Even Greater London, 1887 In this vast metropolis, Inspector Archibald Fleet and journalist Clara Entwhistle investigate a murder, only to find themselves at the centre of a conspiracy of impossible proportions. Inspired by the nineteenth-century sensation novels of Wilkie Collins … Continue reading Victoriocity: A neo-Victorian detective comedy podcast available for download
You may know Andy Dolan by various other names; Andy Pan Within, Hubcap Diamondstar or even possibly Jam Man. It’s like he’s trying to avoid detection by Interpol, but it’s nothing like that. The organiser of Whitby Steampunk Weekend has acquired these names throughout his life. His fascination with the God Pan from Greek mythology, coupled with a love of the song Pan Within by The Waterboys gave him his current moniker. But what about Hubcap? “Hubcap is a nickname acquired during childhood from friends because I was into T. Rex and was always singing Get It On (Hubcap Diamondstar Halo is in the lyrics).” Obviously his nickname Jam Man comes from his company Decadent Preserves. Continue reading “An interview with Andy Pan Within – PART ONE”
Scientists at the Nottingham Excursion Research Department have voiced concerns regarding the trans dimensional rift between the futuristic Oilpunk universe and what they call our Steampunk universe. The team in Nottinghamshire are one of the leading research groups studying the … Continue reading Scientists to close trans dimensional rift because Oilpunk universe is “too weird”
Mars has always been a distant dream for aspiring æthernauts. A yearning for understanding the universe around us has meant that we look to the stars and wonder in awe at what is out there. As the closest planet to … Continue reading No need to save Earth, we can simply move to Mars (SATIRE)
“Holmes, in truth, was in very poor shape. It was fifteen years since he and I had stumbled upon a new world – a world of magic and ancient evils – a world in which the rationality, the rule of … Continue reading The Cthulhu Casebooks: Sherlock Holmes and the Miskatonic Monstrosities by James Lovegrove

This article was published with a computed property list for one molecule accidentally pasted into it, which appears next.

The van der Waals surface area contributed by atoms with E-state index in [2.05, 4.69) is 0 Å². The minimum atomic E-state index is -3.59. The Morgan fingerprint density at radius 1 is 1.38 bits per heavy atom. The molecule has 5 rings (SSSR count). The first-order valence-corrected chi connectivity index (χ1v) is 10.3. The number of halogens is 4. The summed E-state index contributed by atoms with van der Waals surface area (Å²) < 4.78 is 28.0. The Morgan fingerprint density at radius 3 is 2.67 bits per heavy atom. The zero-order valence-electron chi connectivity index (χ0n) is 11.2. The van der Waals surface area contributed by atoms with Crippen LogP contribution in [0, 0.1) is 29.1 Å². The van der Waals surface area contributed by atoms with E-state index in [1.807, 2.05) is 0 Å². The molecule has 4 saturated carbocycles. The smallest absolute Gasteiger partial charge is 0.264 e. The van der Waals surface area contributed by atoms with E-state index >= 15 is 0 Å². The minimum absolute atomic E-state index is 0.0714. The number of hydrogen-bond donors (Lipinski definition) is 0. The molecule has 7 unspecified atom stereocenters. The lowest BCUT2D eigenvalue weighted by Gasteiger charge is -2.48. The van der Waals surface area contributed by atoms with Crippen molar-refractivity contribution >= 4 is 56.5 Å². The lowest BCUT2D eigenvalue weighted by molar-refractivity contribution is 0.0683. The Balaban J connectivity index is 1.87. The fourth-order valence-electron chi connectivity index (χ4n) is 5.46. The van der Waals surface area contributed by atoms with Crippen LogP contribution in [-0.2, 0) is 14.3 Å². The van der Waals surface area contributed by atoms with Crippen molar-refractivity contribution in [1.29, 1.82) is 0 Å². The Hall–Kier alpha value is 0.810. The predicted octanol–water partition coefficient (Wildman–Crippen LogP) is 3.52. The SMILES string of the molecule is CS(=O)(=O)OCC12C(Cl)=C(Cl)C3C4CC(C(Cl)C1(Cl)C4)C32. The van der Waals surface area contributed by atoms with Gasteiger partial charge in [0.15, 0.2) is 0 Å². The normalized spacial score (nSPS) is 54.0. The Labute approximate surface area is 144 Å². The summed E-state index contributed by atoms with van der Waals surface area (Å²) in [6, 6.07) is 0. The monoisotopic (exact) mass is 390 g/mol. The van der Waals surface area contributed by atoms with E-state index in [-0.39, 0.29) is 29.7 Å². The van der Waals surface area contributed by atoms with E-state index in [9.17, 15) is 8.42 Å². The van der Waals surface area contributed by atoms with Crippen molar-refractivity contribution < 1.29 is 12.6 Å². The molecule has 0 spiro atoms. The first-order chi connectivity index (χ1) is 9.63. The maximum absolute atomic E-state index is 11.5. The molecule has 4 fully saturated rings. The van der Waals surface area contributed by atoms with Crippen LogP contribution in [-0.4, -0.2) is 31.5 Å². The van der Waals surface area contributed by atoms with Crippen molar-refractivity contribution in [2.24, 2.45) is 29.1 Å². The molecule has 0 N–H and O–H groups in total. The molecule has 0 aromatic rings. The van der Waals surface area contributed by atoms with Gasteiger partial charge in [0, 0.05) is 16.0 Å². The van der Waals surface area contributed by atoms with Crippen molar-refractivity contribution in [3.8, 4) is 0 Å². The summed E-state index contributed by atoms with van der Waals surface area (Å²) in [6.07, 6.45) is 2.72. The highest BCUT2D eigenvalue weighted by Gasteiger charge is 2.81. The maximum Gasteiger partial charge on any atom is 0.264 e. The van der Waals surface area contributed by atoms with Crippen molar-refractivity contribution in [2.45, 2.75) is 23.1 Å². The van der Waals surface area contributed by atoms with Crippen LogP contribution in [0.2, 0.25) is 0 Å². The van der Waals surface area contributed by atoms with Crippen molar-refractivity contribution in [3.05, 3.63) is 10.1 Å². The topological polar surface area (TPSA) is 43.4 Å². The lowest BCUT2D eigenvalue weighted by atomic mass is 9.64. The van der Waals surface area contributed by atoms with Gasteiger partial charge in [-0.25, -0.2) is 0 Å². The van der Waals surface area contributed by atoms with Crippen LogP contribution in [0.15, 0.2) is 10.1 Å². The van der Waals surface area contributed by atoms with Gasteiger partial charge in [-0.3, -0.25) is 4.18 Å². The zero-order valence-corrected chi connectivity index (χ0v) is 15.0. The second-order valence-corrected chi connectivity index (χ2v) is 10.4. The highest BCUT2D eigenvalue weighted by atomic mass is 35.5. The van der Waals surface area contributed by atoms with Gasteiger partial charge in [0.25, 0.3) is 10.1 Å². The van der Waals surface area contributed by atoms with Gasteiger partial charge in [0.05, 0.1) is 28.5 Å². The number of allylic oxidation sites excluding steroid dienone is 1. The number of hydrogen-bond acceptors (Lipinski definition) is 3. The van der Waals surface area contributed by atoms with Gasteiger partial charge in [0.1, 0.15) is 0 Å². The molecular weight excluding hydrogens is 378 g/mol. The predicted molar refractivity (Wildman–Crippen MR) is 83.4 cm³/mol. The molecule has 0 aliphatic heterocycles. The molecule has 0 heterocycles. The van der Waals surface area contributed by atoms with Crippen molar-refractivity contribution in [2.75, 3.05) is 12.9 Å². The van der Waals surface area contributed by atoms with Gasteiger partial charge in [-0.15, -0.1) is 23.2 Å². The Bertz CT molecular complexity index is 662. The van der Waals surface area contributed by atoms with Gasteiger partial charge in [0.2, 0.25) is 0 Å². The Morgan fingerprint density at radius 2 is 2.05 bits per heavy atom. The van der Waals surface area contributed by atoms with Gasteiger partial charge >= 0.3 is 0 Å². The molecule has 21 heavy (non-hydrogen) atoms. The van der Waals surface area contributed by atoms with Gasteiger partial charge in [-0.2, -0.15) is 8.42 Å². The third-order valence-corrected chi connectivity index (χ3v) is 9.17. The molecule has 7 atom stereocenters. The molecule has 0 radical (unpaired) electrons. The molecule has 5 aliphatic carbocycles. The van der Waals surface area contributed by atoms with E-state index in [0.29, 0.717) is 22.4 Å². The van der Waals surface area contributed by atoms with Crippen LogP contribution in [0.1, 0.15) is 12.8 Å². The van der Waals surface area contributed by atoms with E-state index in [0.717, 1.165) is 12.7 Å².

Bonsart Bokel is a familiar name in the British and European steampunk community. He came into steampunk around 2010 from a background in 14th century re-enactment. During his time there he watched a lot of anime and was drawn in … Continue reading Interview with Bonsart Bokel
Biscuithead & The Biscuit Badgers overview Biscuithead & The Biscuit Badgers first came to my attention while I was attending Whitby Steampunk Weekend in July 2017. I was impressed, not just by their obvious skill as musicians, but as the comedy act that they so obviously are. While in the Green Room chatting to Captain of the Lost Waves, I managed to introduce myself to the band. Dean, the lead singer, was kind enough to provide me with a copy of their latest album “Dinosaurs Ate My Caravan” Normally the CD only costs £5.00 and is available from their website. The album is a 16 track … Continue reading Dinosaurs Ate My Caravan – Biscuithead & The Biscuit Badgers album review
Herbert George (H. G.) Wells (1866-1946) and his sci-fi classics of course predate the word “steampunk.” In fact, they even predate the term “science fiction.” In his own time, works like the Time Machine were called “scientific romances.” I don’t … Continue reading Happy Birthday H.G. Wells!
If you’re a steampunk of any level of interest, you must have heard the word “Asylum” bandied around recently. Unless you live under a rock. Or under a big pile of socks which happen to provide superb sound proofing. Or if you’ve been on a trip to Pluto to collect vital rock samples and regrettably didn’t return until after the August bank Holiday.
An event attended by thousands of steampunks and non-steampunks alike, this year reached around the 120,000 mark over the course of the extended weekend. Continue reading “Weekend at the Asylum 9 report”
Llanfyllin is a small town in North Wales. Easily accessible from the M56, it’s home to the Llanfyllin Workhouse. Originally a workhouse for inmates, it was opened in 1837 and operated until 1930. It was taken over until 1983 when it closed it’s doors after operating as a care home. Following a very short stint as an outdoor pursuits centre, it remained closed until 2008 when local residents attained full ownership and transformed it into a Community Centre. Continue reading “Phoenix Alternative Festival report”